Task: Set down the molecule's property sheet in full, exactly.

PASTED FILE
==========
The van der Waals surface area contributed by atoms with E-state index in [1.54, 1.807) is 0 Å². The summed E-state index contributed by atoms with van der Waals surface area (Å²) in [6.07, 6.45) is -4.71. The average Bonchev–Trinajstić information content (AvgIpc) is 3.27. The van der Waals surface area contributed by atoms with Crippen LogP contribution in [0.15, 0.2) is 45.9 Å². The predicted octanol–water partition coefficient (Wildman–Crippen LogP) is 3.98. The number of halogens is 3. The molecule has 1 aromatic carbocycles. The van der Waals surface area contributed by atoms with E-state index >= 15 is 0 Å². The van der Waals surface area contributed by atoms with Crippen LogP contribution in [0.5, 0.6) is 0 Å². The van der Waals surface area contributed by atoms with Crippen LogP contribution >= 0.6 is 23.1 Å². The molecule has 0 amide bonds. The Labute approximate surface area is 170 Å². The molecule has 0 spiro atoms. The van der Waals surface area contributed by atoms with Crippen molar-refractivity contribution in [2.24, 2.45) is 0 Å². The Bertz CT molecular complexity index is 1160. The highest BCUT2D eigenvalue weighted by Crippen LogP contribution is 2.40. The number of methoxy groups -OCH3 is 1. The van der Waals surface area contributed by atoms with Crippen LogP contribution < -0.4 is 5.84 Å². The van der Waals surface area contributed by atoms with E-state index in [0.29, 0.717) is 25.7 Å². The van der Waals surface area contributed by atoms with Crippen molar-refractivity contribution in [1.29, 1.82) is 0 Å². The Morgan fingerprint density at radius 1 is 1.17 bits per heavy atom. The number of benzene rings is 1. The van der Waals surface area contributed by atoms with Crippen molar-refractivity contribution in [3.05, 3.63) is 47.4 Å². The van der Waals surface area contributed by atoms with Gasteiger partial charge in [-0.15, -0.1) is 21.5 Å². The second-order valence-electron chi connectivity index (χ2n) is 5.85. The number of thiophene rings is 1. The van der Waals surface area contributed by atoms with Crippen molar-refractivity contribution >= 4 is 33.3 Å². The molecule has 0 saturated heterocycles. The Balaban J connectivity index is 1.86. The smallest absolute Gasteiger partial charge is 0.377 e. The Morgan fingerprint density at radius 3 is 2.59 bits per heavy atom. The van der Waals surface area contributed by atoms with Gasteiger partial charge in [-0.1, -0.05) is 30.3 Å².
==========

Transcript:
The van der Waals surface area contributed by atoms with E-state index in [1.54, 1.807) is 0 Å². The summed E-state index contributed by atoms with van der Waals surface area (Å²) in [6.07, 6.45) is -4.71. The average Bonchev–Trinajstić information content (AvgIpc) is 3.27. The van der Waals surface area contributed by atoms with Crippen LogP contribution in [0.15, 0.2) is 45.9 Å². The predicted octanol–water partition coefficient (Wildman–Crippen LogP) is 3.98. The number of halogens is 3. The molecule has 1 aromatic carbocycles. The van der Waals surface area contributed by atoms with E-state index >= 15 is 0 Å². The van der Waals surface area contributed by atoms with Crippen LogP contribution in [0.5, 0.6) is 0 Å². The van der Waals surface area contributed by atoms with Crippen LogP contribution >= 0.6 is 23.1 Å². The molecule has 0 amide bonds. The Labute approximate surface area is 170 Å². The molecule has 0 spiro atoms. The van der Waals surface area contributed by atoms with Crippen molar-refractivity contribution in [2.24, 2.45) is 0 Å². The Bertz CT molecular complexity index is 1160. The highest BCUT2D eigenvalue weighted by Crippen LogP contribution is 2.40. The number of methoxy groups -OCH3 is 1. The van der Waals surface area contributed by atoms with Crippen LogP contribution < -0.4 is 5.84 Å². The van der Waals surface area contributed by atoms with E-state index in [0.29, 0.717) is 25.7 Å². The van der Waals surface area contributed by atoms with Crippen molar-refractivity contribution in [1.29, 1.82) is 0 Å². The Morgan fingerprint density at radius 1 is 1.17 bits per heavy atom. The number of benzene rings is 1. The van der Waals surface area contributed by atoms with Crippen molar-refractivity contribution in [3.05, 3.63) is 47.4 Å². The van der Waals surface area contributed by atoms with Gasteiger partial charge in [-0.15, -0.1) is 21.5 Å². The second-order valence-electron chi connectivity index (χ2n) is 5.85. The number of thiophene rings is 1. The van der Waals surface area contributed by atoms with Crippen molar-refractivity contribution >= 4 is 33.3 Å². The molecule has 0 saturated heterocycles. The Balaban J connectivity index is 1.86. The smallest absolute Gasteiger partial charge is 0.377 e. The Morgan fingerprint density at radius 3 is 2.59 bits per heavy atom. The van der Waals surface area contributed by atoms with Gasteiger partial charge in [-0.1, -0.05) is 30.3 Å².